A fourth family of views, hybrid theories, attempts an irenic solution to our diverse intuitions about happiness: identify happiness with both life satisfaction and pleasure or emotional state, perhaps along with other states such as domain satisfactions. The most obvious candidate here is subjective well-being, which is typically defined as a compound of life satisfaction, domain satisfactions, and positive and negative affect. (Researchers often seem to identify happiness with subjective well-being, sometimes with life satisfaction, and perhaps most commonly with emotional or hedonic state.) The chief appeal of hybrid theories is their inclusiveness: all the components of subjective well-being seem important, and there is probably no component of subjective well-being that does not at times get included in “happiness” in ordinary usage."
How do you measure meaning if not in terms of happiness? Aren't things that create more happiness for a longer time for a larger number of individuals better than those things who lack those qualities but are proclaimed to be personal achievements anyway? Does the scope of happiness make happiness meaningful to you or not? What are achievements good for if they aren't good at facilitating happiness? Imagine you wouldn't experience any pleasant or unpleasant emotions and would have to decide rationally what to pursue (assuming that is possible at all). Then what you want to do with your life? (Another way to formulate this question maybe would be to ask what's your grand strategy in that situation.)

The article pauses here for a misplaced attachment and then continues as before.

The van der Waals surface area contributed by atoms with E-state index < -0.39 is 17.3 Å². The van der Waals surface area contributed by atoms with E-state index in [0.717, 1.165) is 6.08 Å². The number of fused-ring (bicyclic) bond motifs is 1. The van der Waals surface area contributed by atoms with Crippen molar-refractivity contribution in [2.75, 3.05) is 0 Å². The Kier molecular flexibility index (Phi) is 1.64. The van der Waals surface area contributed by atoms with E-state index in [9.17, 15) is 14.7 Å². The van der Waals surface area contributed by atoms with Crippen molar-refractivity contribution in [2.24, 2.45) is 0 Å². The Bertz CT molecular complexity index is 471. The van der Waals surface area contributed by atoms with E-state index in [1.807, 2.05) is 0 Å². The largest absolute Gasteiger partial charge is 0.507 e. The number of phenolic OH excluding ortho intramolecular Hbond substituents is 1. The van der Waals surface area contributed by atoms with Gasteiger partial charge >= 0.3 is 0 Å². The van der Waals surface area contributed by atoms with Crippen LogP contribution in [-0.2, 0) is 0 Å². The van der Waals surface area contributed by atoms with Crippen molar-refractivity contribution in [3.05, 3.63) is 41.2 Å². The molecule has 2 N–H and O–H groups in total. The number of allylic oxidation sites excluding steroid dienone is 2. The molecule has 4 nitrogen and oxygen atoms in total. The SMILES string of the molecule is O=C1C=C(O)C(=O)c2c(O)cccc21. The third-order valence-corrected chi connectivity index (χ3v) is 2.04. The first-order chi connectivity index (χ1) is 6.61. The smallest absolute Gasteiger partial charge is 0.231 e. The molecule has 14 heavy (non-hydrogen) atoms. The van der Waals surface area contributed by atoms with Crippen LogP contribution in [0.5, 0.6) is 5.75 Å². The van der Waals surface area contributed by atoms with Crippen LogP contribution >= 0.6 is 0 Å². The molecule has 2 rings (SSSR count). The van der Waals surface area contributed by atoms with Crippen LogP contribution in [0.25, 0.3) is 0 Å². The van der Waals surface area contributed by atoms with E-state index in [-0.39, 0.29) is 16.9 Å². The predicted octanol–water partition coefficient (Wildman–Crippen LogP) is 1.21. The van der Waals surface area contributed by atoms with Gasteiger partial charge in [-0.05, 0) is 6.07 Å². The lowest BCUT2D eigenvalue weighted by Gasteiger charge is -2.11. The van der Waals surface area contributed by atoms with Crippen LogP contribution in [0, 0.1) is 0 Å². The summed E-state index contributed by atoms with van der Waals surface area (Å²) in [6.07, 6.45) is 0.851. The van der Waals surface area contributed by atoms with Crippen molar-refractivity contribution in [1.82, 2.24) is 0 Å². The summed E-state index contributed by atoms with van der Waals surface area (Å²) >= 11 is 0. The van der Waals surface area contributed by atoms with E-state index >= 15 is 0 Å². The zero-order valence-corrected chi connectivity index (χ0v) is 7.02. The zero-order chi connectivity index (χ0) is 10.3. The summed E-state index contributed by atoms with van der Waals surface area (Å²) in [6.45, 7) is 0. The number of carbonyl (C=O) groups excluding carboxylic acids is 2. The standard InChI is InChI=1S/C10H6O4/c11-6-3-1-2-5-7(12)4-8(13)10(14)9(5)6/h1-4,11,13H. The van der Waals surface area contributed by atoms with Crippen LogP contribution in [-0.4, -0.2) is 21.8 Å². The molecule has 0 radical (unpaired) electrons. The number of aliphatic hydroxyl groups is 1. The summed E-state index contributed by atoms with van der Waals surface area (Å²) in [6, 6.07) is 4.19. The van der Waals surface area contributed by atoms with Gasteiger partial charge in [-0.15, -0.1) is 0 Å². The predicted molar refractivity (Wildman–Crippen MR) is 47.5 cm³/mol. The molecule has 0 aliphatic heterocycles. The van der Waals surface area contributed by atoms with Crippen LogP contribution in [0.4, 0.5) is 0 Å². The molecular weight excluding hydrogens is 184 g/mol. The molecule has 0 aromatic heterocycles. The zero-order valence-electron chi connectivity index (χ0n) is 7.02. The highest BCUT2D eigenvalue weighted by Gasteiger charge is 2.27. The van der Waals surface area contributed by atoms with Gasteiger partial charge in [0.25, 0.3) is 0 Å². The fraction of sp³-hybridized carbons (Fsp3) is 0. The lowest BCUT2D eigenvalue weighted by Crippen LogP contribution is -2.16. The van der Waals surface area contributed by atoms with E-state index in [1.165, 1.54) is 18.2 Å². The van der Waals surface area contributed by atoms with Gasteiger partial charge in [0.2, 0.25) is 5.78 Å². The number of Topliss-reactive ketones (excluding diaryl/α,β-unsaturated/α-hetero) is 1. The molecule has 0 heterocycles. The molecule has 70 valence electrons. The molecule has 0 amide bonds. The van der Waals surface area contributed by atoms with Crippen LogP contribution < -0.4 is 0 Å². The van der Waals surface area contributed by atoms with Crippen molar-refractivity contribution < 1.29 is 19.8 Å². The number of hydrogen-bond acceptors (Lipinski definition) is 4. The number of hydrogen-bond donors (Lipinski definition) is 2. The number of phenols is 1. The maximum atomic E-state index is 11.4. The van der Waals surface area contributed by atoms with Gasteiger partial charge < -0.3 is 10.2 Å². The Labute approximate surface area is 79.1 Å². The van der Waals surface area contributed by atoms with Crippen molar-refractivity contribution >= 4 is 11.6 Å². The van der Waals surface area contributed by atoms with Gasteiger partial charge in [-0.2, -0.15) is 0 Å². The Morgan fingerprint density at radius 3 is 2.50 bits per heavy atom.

I'm quite interested in your answers. I like that your blog posts are so outspoken. It's just that the message of this post is hard for me to grasp, as I'm pretty much utilitarian in my thinking.
I can relate this to Victor Frankl's "Man's Search for Meaning". If you haven't read it, you should. It also relates a lot with many of the other topics you have been discussing.
Stumbled upon your blog from lifehacker by accident.
Absolutely loving this post and all your other content
I look forward to going though all the archives
Conflating happiness with pleasure isn't just a cognitive error, it's dishonest; tut.
Happiness research indicates it's multifactorial: health, (moderate) wealth, fitness, relationships, success, meaning, age, circumstance, genetics, gratitude, optimism, forgiveness, flow, teleology....
You do have some points to a certain extent like Francis Bacon said ' No pleasure is comparable to the standing upon the vantage ground of Truth'. Well, one must be completely faithful to himself, live with the imperfection of himself , with the most honest self image is better than any kind of pleasure.